Women in STEM (Science, Technology, Engineering and Math):

Today’s Mentors Create Tomorrow’s Leaders

You hang posters of role models on your wall and save quotes from them in your journals. Role models make you feel seen, encourage you to keep going and permit you to think, If they can do it, so can I. My role models are part of the reason why, today, I am proud to be a medical geneticist.

Growing up, my role model’s photo hung in our upstairs hallway. Though I never met my Grandpa Herbert, his figure loomed large in my life. A well-known chemist at the University of Chicago, he was my inspiration, and I wanted to follow in his footsteps. There were no women scientists in my life, but Grandpa Herbert was the closest I could get to admire someone who resembled me. Family likeness was the best way I could see myself as a scientist and researcher. I knew I would not let the absence of female representation stop me from pursuing my passions.

As I got older, I set my intention to become a scientist like Grandpa Herbert. I was

hopeful I would find female professors and peers like me in the scientific community. In reality, I sat through several high-level undergraduate math and science courses with few other female students.

The lack of representation changed when I went on to graduate medical studies at the University of Pennsylvania (UPenn), where I met a Professor of Genetics. Dr. G became my personal and professional mentor; she helped foster my passion for genetics and provided guidance that set me on the path to where I am today.

Among other strong female faculty at UPenn, and throughout my career, I have been fortunate to meet numerous women who shaped my interests and passion for research. Their mentorship was invaluable and helped me reach my goal of becoming a medical geneticist. But in many cases, especially early in my career development, these mentors were not readily apparent. This, among other barriers, is all too common. According to Pew Research Center, women’s representation among the six STEM occupational clusters has not changed significantly since 2016. Change is happening, but not fast enough.

I recently participated in a panel for my 14-year-old daughter’s school about careers in science and medicine. I sat alongside three other women in the science fields, and we spoke about our career paths. Hearing their passion made me consider what would be missing from the scientific community had we stopped pursuing our dreams or been discouraged and lost our innate curiosity. As I looked out into the audience, about half of which were teenage girls, it reminded me how impactful it is to have role models illustrating that you can make it as a woman in scientific fields, and how each generation is blessed with more role models than the one before. While this is progress, more work needs to be done. As I look to the future, there are a few things we can do to inspire young girls to develop a passion for STEM.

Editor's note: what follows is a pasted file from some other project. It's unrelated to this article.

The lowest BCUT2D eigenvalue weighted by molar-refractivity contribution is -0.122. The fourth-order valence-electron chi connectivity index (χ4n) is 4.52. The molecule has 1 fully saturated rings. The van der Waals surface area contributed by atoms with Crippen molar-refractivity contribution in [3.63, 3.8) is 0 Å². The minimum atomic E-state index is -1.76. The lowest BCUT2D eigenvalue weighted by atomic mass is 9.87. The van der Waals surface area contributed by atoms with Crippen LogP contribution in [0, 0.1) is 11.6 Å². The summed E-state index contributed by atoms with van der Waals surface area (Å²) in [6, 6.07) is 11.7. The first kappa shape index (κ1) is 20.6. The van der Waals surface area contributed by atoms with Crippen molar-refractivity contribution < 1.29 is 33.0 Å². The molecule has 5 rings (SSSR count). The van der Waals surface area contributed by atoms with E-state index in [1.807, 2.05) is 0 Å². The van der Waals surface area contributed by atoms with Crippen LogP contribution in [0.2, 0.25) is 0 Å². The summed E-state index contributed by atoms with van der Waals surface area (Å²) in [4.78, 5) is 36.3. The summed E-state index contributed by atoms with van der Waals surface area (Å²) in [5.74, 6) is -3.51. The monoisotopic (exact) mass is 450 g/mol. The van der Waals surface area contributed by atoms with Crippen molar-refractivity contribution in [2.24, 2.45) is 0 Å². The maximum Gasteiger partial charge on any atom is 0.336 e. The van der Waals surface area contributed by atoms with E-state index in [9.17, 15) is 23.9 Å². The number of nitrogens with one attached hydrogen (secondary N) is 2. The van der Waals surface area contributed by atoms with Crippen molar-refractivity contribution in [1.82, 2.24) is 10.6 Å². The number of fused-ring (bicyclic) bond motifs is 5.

First, looking for role models as a woman in STEM doesn’t always mean looking up. You can also look beside you or to women in advanced positions in other STEM fields. Sometimes the people right next to you have the same goals and serve as the best support systems.

Second, if you are a woman in the sciences, I encourage you to be a mentor. Mentoring benefits both parties, offering an opportunity for mentors to improve their leadership skills. UPenn reports that mentees and mentors are both promoted more often than those without mentors.

Finally, women in STEM offer incredibly valuable and varied viewpoints across all areas of science. We must elevate scientists with diverse backgrounds and lived experiences. New viewpoints lead to questions and discoveries vital to the expansion of our field.

Ultimately, we need to inspire one another. If you don’t see role models that look like you, don’t get discouraged. Continue pursuing your passions. You may not have seen people like you in the textbooks, but you can be the first! And for all those who will come after you, seeing your success in academia, labs, hospitals and all the places where scientific discovery takes place will remind them that if she can do it, so can I.

Elizabeth Chao, MD

Elizabeth Chao, MD

Ambry VP, Clinical Diagnostics Laboratory Director